An internal review published 12 months later did not suggest that there were serious concerns with the WCA, suggesting that it was “accurately identifying individuals’ capability for work”, but recommending further “refinements”.
DWP’s sense of complacency about the assessment was badly misjudged.
The following spring, in late March 2010, DWP received a report from a coroner.
His report raised serious concerns about the role played by the work capability assessment in the suicide of Stephen Carré, a former software engineer from Bedfordshire.
The prevention of future deaths (PFD) report arrived a week before prime minister Gordon Brown called a general election.
In his report, the coroner, Tom Osborne, said the “trigger” that led to Carré’s decision to take his own life had been “the rejection of his appeal that he was not fit for work”, and added: “I feel the decision not to seek medical advice from the claimant’s own GP or psychiatrist if they are suffering a mental illness should be reviewed.”
This had been one of the key concerns raised by experts on the mental health technical working group – and ignored by DWP – several years earlier.
Despite the coroner’s report, the department failed to make the necessary changes to the work capability assessment.
Responsibility for providing a substantive response to the PFD lay with the new coalition government, its work and pensions secretary Iain Duncan Smith, and its employment minister Chris Grayling.
But the department appears not to have responded to the coroner’s report until its failure to do so was highlighted in the autumn of 2015 by DNS, after which it hurriedly sent Osborne a copy of a response that it claimed it drafted in 2010.
The work capability assessment rollout
Meanwhile, despite the warning in Osborne’s PFD, Chris Grayling decided to push on with the roll-out of the WCA, announcing in June 2010 that his department would start reassessing all those claimants currently receiving the old incapacity benefit from the following spring.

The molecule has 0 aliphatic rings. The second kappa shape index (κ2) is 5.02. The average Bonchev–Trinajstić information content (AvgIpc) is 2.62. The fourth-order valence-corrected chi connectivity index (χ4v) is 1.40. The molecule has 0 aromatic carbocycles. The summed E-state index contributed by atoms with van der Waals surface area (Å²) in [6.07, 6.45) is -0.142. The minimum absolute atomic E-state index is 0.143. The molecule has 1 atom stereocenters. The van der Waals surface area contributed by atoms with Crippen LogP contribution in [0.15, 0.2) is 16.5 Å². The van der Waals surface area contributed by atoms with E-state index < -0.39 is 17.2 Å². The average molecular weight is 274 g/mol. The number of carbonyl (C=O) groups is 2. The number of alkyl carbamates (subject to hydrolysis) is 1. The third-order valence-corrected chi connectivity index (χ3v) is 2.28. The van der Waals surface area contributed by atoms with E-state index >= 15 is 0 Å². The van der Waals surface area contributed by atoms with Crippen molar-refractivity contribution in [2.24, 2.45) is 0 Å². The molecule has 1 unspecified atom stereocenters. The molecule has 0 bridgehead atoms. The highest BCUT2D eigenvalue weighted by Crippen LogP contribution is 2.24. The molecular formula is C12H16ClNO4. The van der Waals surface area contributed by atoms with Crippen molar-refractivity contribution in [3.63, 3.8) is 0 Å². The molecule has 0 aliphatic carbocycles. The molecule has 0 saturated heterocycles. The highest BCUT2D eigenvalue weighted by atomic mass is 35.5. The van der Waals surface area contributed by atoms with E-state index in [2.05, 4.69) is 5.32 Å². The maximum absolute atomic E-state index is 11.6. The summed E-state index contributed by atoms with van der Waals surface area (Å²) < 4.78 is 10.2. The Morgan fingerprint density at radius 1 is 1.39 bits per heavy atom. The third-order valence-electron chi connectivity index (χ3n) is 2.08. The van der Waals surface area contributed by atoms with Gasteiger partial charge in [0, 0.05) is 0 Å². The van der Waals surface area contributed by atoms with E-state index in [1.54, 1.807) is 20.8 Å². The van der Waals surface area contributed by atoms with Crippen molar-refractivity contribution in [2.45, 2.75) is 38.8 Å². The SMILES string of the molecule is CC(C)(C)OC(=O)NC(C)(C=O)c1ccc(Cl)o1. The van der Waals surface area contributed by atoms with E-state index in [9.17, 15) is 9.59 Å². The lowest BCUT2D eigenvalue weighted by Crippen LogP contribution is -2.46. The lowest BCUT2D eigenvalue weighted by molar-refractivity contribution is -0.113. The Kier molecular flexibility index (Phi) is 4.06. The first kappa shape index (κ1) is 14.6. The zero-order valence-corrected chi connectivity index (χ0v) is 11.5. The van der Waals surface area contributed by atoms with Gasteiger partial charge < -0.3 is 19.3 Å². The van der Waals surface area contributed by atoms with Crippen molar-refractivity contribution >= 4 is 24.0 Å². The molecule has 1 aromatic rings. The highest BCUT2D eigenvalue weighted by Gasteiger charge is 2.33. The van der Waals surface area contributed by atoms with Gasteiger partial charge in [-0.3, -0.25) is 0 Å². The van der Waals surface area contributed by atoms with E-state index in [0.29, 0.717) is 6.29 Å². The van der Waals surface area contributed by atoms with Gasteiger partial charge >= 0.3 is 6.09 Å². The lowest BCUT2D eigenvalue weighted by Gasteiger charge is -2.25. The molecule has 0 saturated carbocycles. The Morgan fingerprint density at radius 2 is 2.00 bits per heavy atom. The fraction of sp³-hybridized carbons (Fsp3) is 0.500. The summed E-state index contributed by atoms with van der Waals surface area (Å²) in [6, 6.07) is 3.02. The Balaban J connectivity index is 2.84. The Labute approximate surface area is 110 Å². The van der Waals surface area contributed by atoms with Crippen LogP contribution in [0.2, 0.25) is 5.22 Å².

He made this decision despite being told by Professor Malcom Harrington – the independent expert appointed by ministers earlier that month to review the WCA – that the assessment was not yet ready to be rolled out.
Harrington pointed out that the group of claimants who would be reassessed would include tens of thousands of people with significant levels of mental distress who had been far from the workplace for many years.
Despite the coroner’s warning, and the advice of Professor Harrington, ministers publicly attempted to justify their plans through a series of high-profile statements that suggested – sometimes subtly, sometimes not quite so subtly – that many recipients of incapacity benefit were scroungers and shirkers.
Prime minister David Cameron told his party conference in October 2010: “If you really cannot work, we will always look after you. But if you can work, and refuse to work, we will not let you live off the hard work of others.”
The following month, Duncan Smith told The Sun he was “appalled” at how easy it had been in the past for people to claim incapacity benefit and cheat the system.
He suggested that a large proportion of claimants were cheats, and that Sun readers were right to be “upset and angry” when they saw neighbours who did not work, because such “unfairness saps away at our sense of togetherness in society”.
He went on to say that Britain used to be “the workshop of the world” but had now “managed to create a block of people” who “do not add anything to the greatness of this country” and had “become conditioned to be users of services, not providers of money. This is a huge part of the reason we have this massive deficit…”